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What's a router?

It's a question you shouldn't feel embarrassed to ask! Many folks with home networks aren't sure either.

OK, so what is a router? That thing Uncle Stanley had in his wood shop?

Well... no. True, that's one kind of router. But we're talking about a different kind of router... a network router!

A network router (sometimes referred to as a gateway) is the box that shares the Internet connection from your cable modem or your DSL modem to one or more of your home computers.

Generally, routers offer two basic connections: wired and wireless. They connect directly to your modem via an Ethernet cable, and in turn, they "route" this connection to your various computers. A wired connection uses an Ethernet cable to connect to your computer. A wireless connection connects your computer, well, wirelessly!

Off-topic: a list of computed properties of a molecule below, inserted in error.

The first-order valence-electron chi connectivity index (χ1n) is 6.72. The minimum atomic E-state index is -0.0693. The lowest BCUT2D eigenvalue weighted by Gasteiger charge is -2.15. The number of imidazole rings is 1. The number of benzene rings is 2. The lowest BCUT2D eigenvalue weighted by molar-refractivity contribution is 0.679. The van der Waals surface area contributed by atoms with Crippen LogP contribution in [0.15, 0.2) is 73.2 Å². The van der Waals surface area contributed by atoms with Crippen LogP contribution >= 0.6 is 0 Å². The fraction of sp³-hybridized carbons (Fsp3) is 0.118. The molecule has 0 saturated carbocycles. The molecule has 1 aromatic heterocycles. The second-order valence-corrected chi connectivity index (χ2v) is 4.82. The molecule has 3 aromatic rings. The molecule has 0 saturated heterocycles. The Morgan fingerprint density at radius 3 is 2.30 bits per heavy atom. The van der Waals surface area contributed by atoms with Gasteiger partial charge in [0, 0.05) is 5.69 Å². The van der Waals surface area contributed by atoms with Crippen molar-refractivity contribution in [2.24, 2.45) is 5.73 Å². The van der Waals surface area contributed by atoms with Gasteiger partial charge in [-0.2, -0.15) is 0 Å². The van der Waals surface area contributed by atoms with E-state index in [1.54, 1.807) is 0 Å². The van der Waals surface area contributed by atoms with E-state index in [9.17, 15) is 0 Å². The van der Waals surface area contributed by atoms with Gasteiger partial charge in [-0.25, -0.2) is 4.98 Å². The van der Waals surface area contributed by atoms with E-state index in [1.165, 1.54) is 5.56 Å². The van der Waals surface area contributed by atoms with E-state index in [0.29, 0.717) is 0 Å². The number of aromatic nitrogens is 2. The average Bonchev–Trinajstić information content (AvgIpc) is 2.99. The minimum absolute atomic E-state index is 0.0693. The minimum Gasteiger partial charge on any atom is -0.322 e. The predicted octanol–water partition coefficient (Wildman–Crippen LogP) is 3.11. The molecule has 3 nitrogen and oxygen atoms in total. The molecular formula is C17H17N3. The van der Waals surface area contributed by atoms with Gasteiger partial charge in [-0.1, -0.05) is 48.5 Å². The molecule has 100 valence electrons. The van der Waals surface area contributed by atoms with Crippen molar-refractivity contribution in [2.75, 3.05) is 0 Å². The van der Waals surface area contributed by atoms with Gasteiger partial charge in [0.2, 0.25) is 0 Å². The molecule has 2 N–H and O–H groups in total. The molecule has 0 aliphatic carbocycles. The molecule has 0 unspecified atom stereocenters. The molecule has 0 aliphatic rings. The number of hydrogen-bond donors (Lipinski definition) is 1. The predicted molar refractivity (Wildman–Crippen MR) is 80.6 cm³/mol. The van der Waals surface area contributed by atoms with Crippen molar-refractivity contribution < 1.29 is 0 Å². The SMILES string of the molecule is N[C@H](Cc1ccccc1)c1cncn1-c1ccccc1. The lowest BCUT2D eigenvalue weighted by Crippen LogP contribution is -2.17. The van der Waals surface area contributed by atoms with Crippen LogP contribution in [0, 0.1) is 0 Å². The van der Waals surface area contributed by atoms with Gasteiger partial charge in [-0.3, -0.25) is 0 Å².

A router prepares the Internet data so several computers can share it. But there also has to be a way to physically share the Internet service. In other words, you need to be able to physically plug in the additional computers so they can share this data. Most network routers do that too, by providing several ports, or places to connect computers, on the back panel. A network router is kind of like a power strip for your home network: it enables every computer in the house to share one modem.

Of course, if your computers connect wirelessly, then the number of ports your router has on its back panel is moot, since no cables are needed.

What if you only have one computer? Do you still need a network router? Yes, you should strongly consider having one. First of all, you have more than one device that needs to connect to your network: you have your Slingbox! That makes (at least) two devices right there.

Just as importantly, home network routers usually also have a firewall built in. A firewall provides a layer of defense for your computer against intrusion. If your router is handling firewall duties, your computer's operating system usually doesn't have to, which can often be helpful.

You probably already know that your Slingbox also connects to the router via Ethernet. Together, your cable modem, router, computers, cables, and Slingbox make up what is referred to as your home network.

One more thing: Your Slingbox will work with most modern routers from reputable companies.

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